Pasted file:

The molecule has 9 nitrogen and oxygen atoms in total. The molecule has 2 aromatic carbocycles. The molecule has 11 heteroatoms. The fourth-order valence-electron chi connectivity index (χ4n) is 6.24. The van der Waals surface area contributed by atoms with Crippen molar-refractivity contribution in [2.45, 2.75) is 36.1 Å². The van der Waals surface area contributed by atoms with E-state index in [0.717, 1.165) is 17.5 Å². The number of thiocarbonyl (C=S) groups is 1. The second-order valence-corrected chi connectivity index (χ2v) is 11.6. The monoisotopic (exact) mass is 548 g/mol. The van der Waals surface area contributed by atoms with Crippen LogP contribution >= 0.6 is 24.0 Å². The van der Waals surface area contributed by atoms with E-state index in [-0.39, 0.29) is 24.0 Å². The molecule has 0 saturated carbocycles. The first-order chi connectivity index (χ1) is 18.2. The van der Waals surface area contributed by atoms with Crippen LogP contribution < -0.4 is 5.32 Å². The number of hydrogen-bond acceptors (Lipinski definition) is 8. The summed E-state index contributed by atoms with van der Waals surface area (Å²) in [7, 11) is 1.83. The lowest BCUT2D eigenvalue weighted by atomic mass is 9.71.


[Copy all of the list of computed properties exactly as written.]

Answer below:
The molecule has 9 nitrogen and oxygen atoms in total. The molecule has 2 aromatic carbocycles. The molecule has 11 heteroatoms. The fourth-order valence-electron chi connectivity index (χ4n) is 6.24. The van der Waals surface area contributed by atoms with Crippen molar-refractivity contribution in [2.45, 2.75) is 36.1 Å². The van der Waals surface area contributed by atoms with E-state index in [0.717, 1.165) is 17.5 Å². The number of thiocarbonyl (C=S) groups is 1. The second-order valence-corrected chi connectivity index (χ2v) is 11.6. The monoisotopic (exact) mass is 548 g/mol. The van der Waals surface area contributed by atoms with Crippen LogP contribution >= 0.6 is 24.0 Å². The van der Waals surface area contributed by atoms with E-state index in [-0.39, 0.29) is 24.0 Å². The molecule has 0 saturated carbocycles. The first-order chi connectivity index (χ1) is 18.2. The van der Waals surface area contributed by atoms with Crippen LogP contribution < -0.4 is 5.32 Å². The number of hydrogen-bond acceptors (Lipinski definition) is 8. The summed E-state index contributed by atoms with van der Waals surface area (Å²) in [7, 11) is 1.83. The lowest BCUT2D eigenvalue weighted by atomic mass is 9.71.